Your choice said a LOT about you – and really had an impact on how you’d fare in your first gym battle.
Could you beat Brock’s rocks with anything other than a water Pokemon?
And why wasn’t he your pal like he was in the TV series?
Why did they have to put Mount Moon at a point in the game where you hadn’t been allowed the opportunity to buy any Repel?
Oh, thought you’d beaten that gym leader, did you?
Thought you’d get a badge, did you?
WHY WOULD YOU MISS? WHY?
And what on earth was Focus Energy even supposed to do?
There was nothing more frustrating than having your Pokemon be put to sleep, then take another move to wake up, only to be put to sleep by Jigglypuff again.
It was well worth chasing down that Master Ball after all.
Everyone had their own ideas, including flying back and forth to Cerulean City, turning three times on the spot, flying to Viridian City, getting lost in the Safari Zone and heading to Lavender Town to stand on your head.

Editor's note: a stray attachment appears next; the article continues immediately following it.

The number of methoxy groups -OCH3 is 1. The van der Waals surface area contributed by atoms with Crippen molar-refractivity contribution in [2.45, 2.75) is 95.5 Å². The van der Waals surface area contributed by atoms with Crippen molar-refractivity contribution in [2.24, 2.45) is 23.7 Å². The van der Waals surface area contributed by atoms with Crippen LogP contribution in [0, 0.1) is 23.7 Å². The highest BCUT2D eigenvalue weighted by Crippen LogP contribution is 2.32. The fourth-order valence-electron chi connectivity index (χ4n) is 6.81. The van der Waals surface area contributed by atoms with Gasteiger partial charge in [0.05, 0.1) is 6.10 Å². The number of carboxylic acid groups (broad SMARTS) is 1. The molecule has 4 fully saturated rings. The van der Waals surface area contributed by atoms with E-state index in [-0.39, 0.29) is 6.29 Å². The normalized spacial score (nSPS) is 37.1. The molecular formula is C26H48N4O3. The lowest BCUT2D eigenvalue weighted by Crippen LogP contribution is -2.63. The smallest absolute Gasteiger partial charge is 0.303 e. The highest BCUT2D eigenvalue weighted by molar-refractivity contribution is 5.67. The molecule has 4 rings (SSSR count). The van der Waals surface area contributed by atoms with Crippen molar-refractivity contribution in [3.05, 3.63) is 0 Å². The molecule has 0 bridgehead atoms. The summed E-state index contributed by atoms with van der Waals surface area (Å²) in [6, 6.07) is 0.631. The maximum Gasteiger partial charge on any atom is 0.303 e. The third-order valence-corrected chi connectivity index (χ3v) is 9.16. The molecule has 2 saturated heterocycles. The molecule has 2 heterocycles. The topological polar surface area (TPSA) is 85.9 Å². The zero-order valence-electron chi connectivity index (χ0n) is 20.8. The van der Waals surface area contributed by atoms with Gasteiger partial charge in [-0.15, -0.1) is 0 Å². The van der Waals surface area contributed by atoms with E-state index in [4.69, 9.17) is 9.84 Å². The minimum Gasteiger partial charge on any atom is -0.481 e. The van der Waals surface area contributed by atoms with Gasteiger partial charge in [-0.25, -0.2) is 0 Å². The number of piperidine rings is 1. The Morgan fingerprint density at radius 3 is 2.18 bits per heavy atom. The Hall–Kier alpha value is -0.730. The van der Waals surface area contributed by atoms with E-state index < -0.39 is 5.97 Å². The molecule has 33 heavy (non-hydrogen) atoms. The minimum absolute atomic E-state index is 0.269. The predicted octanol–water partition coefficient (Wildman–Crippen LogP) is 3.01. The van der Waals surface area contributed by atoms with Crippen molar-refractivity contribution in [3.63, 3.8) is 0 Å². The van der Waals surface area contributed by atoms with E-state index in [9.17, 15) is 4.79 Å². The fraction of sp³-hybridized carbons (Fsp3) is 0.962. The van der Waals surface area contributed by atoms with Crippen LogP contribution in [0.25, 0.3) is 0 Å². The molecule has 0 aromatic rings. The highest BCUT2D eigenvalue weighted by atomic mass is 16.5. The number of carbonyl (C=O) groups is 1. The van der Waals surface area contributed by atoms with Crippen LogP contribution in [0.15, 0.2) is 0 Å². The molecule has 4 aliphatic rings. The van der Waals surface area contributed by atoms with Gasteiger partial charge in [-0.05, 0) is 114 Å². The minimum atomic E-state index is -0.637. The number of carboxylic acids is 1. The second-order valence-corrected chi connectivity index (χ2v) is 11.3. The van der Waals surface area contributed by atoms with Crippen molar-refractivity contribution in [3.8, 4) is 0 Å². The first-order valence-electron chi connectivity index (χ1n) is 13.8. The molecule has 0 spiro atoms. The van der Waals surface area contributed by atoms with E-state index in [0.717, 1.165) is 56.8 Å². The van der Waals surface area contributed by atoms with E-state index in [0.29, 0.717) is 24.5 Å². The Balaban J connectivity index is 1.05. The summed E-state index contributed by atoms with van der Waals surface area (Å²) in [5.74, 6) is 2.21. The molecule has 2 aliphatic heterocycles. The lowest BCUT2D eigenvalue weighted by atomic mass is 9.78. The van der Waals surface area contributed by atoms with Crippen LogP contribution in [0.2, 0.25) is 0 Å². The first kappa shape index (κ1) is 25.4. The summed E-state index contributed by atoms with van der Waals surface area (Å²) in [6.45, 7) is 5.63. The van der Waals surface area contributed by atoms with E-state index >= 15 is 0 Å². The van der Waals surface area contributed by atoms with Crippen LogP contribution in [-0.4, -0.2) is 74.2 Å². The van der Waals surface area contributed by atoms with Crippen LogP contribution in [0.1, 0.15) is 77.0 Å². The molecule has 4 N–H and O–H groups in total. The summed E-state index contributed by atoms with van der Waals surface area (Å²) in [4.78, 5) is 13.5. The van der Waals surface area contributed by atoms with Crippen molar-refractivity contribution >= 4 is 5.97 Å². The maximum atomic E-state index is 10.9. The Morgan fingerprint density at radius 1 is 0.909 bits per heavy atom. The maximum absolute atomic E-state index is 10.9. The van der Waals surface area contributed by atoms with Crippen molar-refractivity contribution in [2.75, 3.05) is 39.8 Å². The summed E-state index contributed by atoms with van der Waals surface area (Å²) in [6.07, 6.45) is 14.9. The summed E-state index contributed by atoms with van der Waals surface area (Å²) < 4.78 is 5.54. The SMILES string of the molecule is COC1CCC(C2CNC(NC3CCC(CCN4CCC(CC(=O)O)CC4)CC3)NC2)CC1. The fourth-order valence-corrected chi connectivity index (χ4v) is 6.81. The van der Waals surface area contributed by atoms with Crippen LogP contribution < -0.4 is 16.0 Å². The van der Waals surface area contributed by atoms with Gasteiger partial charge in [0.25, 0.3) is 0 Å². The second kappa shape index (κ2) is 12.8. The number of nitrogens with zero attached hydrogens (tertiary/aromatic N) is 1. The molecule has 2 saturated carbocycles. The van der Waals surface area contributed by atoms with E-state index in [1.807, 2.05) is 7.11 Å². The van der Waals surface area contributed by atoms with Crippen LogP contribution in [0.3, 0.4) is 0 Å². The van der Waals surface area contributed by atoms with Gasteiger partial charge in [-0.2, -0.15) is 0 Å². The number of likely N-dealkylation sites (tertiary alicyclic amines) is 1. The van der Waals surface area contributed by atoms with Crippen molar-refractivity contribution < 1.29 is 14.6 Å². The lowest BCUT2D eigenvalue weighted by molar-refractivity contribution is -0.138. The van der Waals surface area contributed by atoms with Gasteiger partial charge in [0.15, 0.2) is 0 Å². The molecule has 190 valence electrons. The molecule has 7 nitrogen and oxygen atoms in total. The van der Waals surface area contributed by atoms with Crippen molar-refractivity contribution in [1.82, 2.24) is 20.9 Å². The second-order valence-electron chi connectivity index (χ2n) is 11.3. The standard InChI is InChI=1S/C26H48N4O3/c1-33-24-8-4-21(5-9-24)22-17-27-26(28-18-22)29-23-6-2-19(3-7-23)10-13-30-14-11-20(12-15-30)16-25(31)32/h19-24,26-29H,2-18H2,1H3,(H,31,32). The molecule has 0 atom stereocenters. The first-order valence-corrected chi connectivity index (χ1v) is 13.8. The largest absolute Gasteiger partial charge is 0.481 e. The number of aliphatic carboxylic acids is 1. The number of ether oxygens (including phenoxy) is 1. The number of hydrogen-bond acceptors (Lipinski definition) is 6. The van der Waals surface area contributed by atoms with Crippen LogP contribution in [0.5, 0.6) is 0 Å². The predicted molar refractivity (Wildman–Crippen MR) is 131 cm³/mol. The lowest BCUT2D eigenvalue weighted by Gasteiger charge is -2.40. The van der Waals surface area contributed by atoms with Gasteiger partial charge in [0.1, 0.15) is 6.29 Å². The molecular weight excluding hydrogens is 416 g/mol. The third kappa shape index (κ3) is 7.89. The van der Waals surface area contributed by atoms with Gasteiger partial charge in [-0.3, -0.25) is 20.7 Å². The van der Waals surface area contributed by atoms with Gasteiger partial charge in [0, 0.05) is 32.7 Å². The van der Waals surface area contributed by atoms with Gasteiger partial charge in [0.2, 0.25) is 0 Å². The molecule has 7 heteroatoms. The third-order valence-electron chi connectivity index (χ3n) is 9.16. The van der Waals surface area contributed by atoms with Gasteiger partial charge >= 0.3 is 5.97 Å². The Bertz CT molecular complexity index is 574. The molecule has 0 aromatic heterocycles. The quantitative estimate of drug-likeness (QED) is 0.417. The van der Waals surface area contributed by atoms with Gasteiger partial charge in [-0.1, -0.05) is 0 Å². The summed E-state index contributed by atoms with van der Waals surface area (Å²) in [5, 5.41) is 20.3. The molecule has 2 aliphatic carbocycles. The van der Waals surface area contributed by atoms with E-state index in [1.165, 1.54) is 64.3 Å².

One player had a highly sought after Pokemon (Mew) and the other offered up a less desirable one, like a Level 2 Zubat who accosted you in a cave.
The players linked their Game Boys using a link cable and entered the trade. The first player (Mew’s owner) would then turn off their console or pull the link cable out while the ‘waiting’ message flashed up on screen. Meanwhile, the second player would hold on until ‘trade completed’ appeared.
If all went to plan, you’d both have Mew. And little Zubat would disappear into the ether.
Who’s the greatest master now, eh guys?
Nobody liked Gary.
Abra was such an awful pain in the behind, teleporting before you could try and catch it again.
Don’t even get us started on Kangaskhan in the Safari Zone…
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